The student news site of Plainfield High School Central Campus

The Fielder

The student news site of Plainfield High School Central Campus

The Fielder

The student news site of Plainfield High School Central Campus

The Fielder

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Students struggle to get enough sleep

Based+on+a+survey+of+171+students.
Brooke Plowman
Based on a survey of 171 students.

Senior Amanda Berkley enters her calculus class slumped over clutching a monster energy drink and sits at her desk where she spends 35 hours a week overwhelmed, sleep-deprived, and full of frustration. She isn’t alone.
Teenagers should get 8+ hours of sleep, but a recent Fielder survey shows 98 percent of students regularly get less sleep than that.
“We aren’t getting enough sleep due to after-school activities and too much homework from our teachers. On top of that some of the students here work after school and still have to make time to get their school stuff done on top of caring about their health and hygiene,” freshman Amaya Giles said.
Additionally, 13 percent of students struggle with falling asleep in class every day.
“I often receive reports of students who have their heads down in class and do not engage or participate. This typically happens at least once a week,” social worker, Alexa Diaz said.
Due to delayed sleep schedules and school start times, students believe their sleep cycle is affected.
“School starts too early and we should at least start at 8 because no student is fully ready to take anything in at 7:05 a.m.,” freshman Riley Brooks said.
Sleep schedules have become a trending topic to talk about amongst students.
“Many of my peers are going to bed far later than 11 pm. It is almost a point of masochistic pride for them when people start complaining about how little sleep they get, which is a very frequent topic of conversation,” senior Liam Fitzgerald said.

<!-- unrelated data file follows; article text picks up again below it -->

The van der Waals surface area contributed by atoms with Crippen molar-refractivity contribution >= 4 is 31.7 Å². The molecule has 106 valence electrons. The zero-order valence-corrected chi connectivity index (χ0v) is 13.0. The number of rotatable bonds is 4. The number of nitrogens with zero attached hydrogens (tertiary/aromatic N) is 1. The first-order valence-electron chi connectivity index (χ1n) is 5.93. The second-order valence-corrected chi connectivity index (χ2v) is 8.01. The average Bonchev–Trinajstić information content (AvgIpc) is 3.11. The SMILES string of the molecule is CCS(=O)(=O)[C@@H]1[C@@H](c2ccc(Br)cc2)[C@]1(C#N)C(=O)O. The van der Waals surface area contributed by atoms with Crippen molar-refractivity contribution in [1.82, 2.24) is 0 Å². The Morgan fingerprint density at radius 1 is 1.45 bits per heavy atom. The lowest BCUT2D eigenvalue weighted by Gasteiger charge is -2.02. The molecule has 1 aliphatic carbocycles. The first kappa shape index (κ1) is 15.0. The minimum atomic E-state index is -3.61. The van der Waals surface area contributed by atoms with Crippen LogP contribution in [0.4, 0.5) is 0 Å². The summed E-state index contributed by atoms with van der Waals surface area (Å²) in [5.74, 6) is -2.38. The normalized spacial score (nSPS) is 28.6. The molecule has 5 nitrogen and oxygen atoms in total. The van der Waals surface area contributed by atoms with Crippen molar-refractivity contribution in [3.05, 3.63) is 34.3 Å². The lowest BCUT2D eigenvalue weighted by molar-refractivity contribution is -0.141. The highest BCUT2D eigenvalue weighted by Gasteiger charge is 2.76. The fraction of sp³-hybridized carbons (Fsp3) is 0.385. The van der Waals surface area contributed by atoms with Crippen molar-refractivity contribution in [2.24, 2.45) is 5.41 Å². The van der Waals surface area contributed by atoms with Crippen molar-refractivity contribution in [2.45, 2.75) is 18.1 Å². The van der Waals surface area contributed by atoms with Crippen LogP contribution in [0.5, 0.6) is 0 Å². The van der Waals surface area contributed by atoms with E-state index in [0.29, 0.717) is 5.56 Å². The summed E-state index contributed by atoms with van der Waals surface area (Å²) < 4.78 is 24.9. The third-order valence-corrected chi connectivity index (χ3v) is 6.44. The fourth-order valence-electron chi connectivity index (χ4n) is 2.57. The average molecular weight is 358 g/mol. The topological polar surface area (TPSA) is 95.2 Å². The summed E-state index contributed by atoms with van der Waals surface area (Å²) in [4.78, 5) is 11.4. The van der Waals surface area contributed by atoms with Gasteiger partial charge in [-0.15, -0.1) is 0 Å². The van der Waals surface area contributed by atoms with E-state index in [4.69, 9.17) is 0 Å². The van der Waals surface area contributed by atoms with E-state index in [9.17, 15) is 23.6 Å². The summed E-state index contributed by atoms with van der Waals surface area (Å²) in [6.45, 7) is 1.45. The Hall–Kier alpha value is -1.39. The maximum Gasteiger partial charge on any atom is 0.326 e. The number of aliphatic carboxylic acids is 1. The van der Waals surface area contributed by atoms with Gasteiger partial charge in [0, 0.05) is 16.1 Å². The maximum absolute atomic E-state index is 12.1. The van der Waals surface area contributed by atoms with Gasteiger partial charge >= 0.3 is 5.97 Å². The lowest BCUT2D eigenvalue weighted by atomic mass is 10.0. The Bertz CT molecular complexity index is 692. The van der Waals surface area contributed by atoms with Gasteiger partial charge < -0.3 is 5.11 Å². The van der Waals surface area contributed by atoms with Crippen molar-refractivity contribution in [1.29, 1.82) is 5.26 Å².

However, students who get 7-9 hours of sleep have strong opinions on why others are not getting enough sleep.
“I think people usually end up procrastinating their homework and doing it late at night, which doesn’t work well since students have to wake up around 5-6 AM,” said Junior Sara Szostak
“As we enter this phase of immense growth, our circadian rhythms begin to veer from the norm, hence why we end up staying up and continuing to develop our changing minds during the later hours,” senior Alejandra Ortiz said.
During sleep people go through sleep cycles that are important for the brain.
“You have 2 major stages of sleep, REM and NREM. REM stands for Rapid Eye Movement and this is the portion of the night where you dream. While you are in REM your body is almost entirely paralyzed and your eyes flicker back and forth behind your eyelids while you dream,” AP psychology teacher, Katie Jeray said. “However, you actually spend the majority of your sleep in NREM which stands for Non Rapid Eye Movement. Within NREM there are 4 stages. Stage 1 is a very light sleep while stage 4 is your deepest sleep. You will cycle between REM and NREM throughout the night and this can be tracked by observing brain waves.”
Sleep is essential for teens because it plays an important role in their mental and physical development.
According to an article from Stanford Medicine, “The better your sleep, the more clearly you can think while awake, and it may enable you to seek help when a problem arises.”
Sleep-deprived teens are more likely to use caffeine and nicotine to keep them awake during the day.
“I do see a lot of students with either coffee or energy drinks throughout the school day. Caffeine is a stimulant so it helps to make you feel more alert and awake,” government and psychology teacher Jeffery Purdom said.
Caffeine and energy drinks are marketed toward younger audiences.
“Energy drink use has been associated with daytime sleepiness and weekly ‘jolt and crash’ episodes , though the products also appear to be used to counter the effects of insufficient sleep” according to an article from National Institutes of Health.
Teachers advise students to put the tech away before going to bed if they want to sleep better.
“Trying to avoid screens for the hour before you go to sleep can help. Teenagers’ circadian rhythms tend to skew to stay up later and wake up later, which can be challenging with early start times for school or work,” Purdom said.
Students should get more sleep to thrive in school.
“Overall, adequate sleep is crucial for students to thrive both academically and physically,” Diaz said.

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About the Contributors
Shaylah Johnson
Shaylah Johnson, Entertainment Editor
Hi, I'm a senior and the Entertainment Editor and this is my second year on The Fielder staff. I enjoy listening to music and writing, I'm looking forward to what this school year has in store for me.
Brooke Plowman
Brooke Plowman, Editor-in-Chief
Hi!! I am so excited to be back, this year as the Editor-in-Chief. I am also on the dance team, an officer for both Key Club and Care Club, and a member of NHS and Link Crew!

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